It’s something you don’t realize about bald eagles until you’re two feet away from one: just how big they really are.
It was a Thursday afternoon at Northwest Trek, and the veterinary clinic had a very special patient. Sequoia, a recently-arrived bald eagle, was getting a wellness exam in preparation for joining her fellow eagles Salish and Sucia in the new Eagle Passage exhibit.
Sequoia was already under anesthetic, and keeper Wendi Mello carried her into the clinic, cradled like a child in gauntleted arms. Rescued from the wild with a shoulder injury that prevents her from fully flying, Sequoia still has all the impressive majesty of any bald eagle. At one year old, she’s still covered with the thick, white-flecked brown feathers of a juvenile, with a dark brown head that won’t get its signature white feathers for another few years.
As Mello steadied Sequoia’s head and held her feet together, still grasping tufts of grass from her behind-the-scenes home, the team swung into action.
As veterinary technician Tracy Cramer gently spread out one massive wing to take a blood sample, veterinarian Dr. Allison Case got to work trimming each two-inch talon, first with clippers and then a file.
As she worked she examined the pads of Sequoia’s feet. About half the size of a human hand, and covered in thick, knobbly skin, they’re one of an eagle’s deadliest weapons, able to exert up to 400 psi, pr pounds per square inch. (That’s ten times the grip strength of an average adult human.) Case called out observations to vet tech Sara Dunleavy, assisting today from sister zoo Point Defiance Zoo & Aquarium.
“How is she breathing?” asked Case.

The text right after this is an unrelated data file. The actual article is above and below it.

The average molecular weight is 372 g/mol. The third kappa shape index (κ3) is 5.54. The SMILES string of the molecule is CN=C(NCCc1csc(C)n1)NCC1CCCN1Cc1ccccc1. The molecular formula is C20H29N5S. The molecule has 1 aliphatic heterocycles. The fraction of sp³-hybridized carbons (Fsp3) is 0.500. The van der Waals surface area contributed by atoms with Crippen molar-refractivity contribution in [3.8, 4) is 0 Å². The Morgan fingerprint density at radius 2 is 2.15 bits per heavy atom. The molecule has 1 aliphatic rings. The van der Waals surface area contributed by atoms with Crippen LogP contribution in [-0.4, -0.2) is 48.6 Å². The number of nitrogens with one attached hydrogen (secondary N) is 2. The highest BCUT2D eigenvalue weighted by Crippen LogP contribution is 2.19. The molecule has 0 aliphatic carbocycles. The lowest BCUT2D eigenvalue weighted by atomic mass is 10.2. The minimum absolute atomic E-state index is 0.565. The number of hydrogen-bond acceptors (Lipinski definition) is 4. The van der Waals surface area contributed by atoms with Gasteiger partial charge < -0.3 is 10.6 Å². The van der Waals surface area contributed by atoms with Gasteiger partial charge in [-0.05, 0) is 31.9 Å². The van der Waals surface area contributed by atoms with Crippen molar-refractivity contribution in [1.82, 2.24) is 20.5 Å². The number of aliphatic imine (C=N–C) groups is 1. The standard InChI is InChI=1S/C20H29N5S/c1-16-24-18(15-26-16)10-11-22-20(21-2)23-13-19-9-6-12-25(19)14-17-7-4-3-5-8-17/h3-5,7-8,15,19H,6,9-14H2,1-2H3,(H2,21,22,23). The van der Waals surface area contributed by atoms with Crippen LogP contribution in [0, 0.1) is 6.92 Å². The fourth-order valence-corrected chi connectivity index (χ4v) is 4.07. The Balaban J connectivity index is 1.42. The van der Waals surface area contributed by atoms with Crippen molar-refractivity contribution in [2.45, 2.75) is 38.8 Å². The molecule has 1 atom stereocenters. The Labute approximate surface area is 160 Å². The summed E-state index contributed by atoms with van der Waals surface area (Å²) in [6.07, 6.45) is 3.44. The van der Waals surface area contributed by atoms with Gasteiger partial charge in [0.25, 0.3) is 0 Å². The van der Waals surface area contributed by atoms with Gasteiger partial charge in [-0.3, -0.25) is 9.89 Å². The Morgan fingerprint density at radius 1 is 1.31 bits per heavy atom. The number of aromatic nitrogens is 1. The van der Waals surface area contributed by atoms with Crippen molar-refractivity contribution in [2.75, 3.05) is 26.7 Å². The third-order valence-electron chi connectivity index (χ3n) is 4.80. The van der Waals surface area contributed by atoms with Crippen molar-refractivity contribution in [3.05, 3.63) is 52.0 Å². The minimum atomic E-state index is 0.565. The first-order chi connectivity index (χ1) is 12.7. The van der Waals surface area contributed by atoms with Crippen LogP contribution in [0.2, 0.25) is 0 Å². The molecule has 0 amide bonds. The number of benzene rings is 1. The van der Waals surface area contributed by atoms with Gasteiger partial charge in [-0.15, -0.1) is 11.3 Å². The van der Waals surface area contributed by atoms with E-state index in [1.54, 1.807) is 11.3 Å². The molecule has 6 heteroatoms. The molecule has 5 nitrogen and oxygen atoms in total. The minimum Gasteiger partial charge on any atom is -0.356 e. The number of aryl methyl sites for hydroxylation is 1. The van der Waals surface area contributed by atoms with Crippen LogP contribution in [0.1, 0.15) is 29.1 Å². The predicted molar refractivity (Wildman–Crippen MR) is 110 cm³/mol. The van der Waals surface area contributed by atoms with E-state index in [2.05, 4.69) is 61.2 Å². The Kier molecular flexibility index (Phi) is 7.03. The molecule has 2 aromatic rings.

“Steady,” replied Mello, intently observing the feathered chest’s rise and fall.
Case finished up the talons. “Let’s have the lights down, please,” she called, and Mello and fellow keeper Miranda Mauck gently laid the eagle onto an x-ray plate. Brand-new, it’s a digital system recently funded by the Northwest Trek Foundation that allows instant imagery whether in the clinic or out in the wildlife park’s meadows or forests.
As the room cleared, Dunleavy – clad in lead gowns – clicked the pictures one by one, showing Sequoia’s strong skeleton and small wing injury.
“Wow, look at that clarity,” said Mello. “These digital images are amazing.”
Quickly, the team finished up the exam. With Cramer supporting the eagle’s head, Case and Mello hoisted her onto the scale: 9.9 pounds. Case examined her cloaca (a bird’s excretory orifice), eyes and mouth cavity, palpated her organs, and filed her beak to a sharp tip while Cramer dosed her with a topical parasite preventative.
Through it all, Sequoia rested calmly, her eyes covered with pale feathered lids.
“Even their eyelashes are feathers,” Mello pointed out.
Finally, the exam was done, and Mello cradled the massive bird once more, her eyes covered in a towel to keep her calm, as she slowly awoke.
“There you go,” said Mello, as one eyelid flickered. “Wake up, Sequoia.”
The team walked Sequoia over to her habitat, and as the eagle began to stretch wings and talons, they quickly set her down and retreated, watching carefully until she was fully awake.
“She’s marvelous,” commented Case, and both keepers nodded in agreement.